Calgary Mayor Jyoti Gondek said the recent letter received from Alberta Premier Danielle Smith at least shows they’re interested in expanding Calgary Transit.
Premier Smith sent a letter to Mayor Gondek, expressing a keen interest in an LRT link to the Calgary International Airport. Earlier this month, the premier had raised concerns about the Green Line’s underground route through the downtown. At that time, she’d also said that she was interested in looking at a link to the airport.
Smith acknowledged that Calgary is a “critical hub” for energy, tech and finance and an important part of the province’s desire to diversify the economy.
“As this important work continues, I would like to work together to explore the option of expanding Calgary’s LRT system to the Calgary International Airport,” the Premier said Tuesday.
“As YYC continues to increase in size and economic importance, the number of domestic and international flights and passenger traffic to and through the airport will also continue to grow. In my view, a direct link between YYC and downtown via the CTrain network should be a transportation priority for both of our governments.”
Currently, route 300 provides bus service from the downtown. That service costs $11.25 from the airport and includes all-day access to buses and trains. You can ride route 300 to the airport for a regular fare from any location, according to the Calgary Transit website.
The City has also undertaken extensive work to plan for a future airport LRT link.
The east leg, from the Blue Line to the Calgary International Airport would cost between $400 million and $800 million. Adding in a link to the Green Line (west) would tack on a potential $500 million to $1 billion. Roughly 65 per cent of ridership would come from the east link, the city’s report showed.
Airport link conversations have been going on a long time: Mayor Gondek
Premier Smith also said she’s interested in having the city work with them on a potential rail link from Calgary to Canmore and Banff. She said it would boost domestic and international tourism.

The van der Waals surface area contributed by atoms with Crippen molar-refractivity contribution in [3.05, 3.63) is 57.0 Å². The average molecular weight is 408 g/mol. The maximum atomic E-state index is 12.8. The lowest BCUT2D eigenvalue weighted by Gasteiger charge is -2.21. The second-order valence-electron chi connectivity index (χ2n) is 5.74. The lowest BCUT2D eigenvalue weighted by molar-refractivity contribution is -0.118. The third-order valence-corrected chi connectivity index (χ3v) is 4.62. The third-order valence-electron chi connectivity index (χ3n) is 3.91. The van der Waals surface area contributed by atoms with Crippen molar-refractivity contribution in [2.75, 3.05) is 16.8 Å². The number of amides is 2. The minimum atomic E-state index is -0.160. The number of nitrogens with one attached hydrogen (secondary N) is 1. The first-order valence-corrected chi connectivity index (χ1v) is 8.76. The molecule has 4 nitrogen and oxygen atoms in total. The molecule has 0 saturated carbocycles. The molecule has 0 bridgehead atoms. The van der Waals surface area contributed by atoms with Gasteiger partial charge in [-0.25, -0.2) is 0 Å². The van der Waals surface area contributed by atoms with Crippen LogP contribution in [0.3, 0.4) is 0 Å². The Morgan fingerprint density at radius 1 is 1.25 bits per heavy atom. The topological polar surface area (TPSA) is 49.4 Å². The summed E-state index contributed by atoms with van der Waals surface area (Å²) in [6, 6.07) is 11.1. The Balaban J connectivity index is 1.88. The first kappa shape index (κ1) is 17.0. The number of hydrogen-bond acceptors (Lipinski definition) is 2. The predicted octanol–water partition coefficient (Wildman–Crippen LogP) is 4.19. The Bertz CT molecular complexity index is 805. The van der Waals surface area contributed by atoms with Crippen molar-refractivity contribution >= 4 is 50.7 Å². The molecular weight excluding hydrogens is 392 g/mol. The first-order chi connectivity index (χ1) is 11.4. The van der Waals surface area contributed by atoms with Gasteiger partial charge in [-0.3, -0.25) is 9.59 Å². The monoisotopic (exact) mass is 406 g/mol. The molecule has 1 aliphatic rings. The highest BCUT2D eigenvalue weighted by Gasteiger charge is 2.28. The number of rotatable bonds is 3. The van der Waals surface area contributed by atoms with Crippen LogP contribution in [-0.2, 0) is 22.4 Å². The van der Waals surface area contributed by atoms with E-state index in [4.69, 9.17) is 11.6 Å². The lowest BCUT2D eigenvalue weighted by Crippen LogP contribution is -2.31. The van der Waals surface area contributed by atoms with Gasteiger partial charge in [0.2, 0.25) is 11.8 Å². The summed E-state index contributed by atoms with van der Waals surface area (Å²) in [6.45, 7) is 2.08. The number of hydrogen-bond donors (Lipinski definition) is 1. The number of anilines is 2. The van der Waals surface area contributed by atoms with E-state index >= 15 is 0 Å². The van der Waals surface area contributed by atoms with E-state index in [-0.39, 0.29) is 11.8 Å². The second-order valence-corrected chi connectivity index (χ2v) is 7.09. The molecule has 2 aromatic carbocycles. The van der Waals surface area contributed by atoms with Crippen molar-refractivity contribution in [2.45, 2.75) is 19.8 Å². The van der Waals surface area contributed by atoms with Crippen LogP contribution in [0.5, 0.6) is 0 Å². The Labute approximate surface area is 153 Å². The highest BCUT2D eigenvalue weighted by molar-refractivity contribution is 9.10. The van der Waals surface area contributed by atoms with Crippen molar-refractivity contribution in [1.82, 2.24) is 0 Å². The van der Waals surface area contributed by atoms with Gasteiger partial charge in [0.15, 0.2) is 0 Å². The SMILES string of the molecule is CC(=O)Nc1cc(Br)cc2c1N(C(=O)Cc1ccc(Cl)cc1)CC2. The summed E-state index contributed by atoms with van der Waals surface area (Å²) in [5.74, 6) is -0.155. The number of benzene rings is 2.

The mayor said was happy to hear the province supported a more robust transit system in and around the city.
“To me it sends a clear signal that the province is very interested in strong public transit and transportation options,” she said Tuesday.
Of course, the question is, how much provincial money is on the table?
“Anytime someone indicates a willingness to be part of a project, and to endorse it, and support it, I would hope that they’d be interested in the funding that goes with it as well,” Mayor Gondek said.
As for choosing between a deeper north Green Line connection, which the mayor herself has advocated for years, or an airport link, Gondek said it would be a very interesting conversation.
“We just received the letter. I think it’s premature to talk about who funds what, but I’m interested in the conversation.”
Ward 3 Coun. Jasmine Mian said Calgarians in the city’s north central are eager to have better transit service to the area. She just wants to make sure that an airport connection would serve the north. Preliminary plans show the line connecting to a station near 96 Avenue N – the vacant five-acre location where a park and ride sign has sat for the past 25+ years. There are no current funded plans to extend the Green Line that far north.
“I think the big thing that I’m looking for is making sure that we use the airport connector that is already contemplated in Green Line to the north,” she said Tuesday.
Mian said she thinks this letter from the Premier shows that they’re listening to the city and Calgarians. It’s a good sign they want to work together on these types of projects.
Area Member of Parliament Michelle Rempel Garner posted a statement to Twitter on the matter. She said she’s happy to see the province want to invest in Calgary’s transit system. She, too, would like to see north central Calgary serviced. Rempel Garner said the north has been promised an LRT line for some time.
“While those projects are also important, they shouldn’t be considered without looking at how they will serve north central residents, particularly when airport access is being discussed,” Rempel Garner’s statement read.
“I intend to raise the issue with provincial and municipal colleagues on behalf of our shared constituents as discussions on this issue proceed forward.”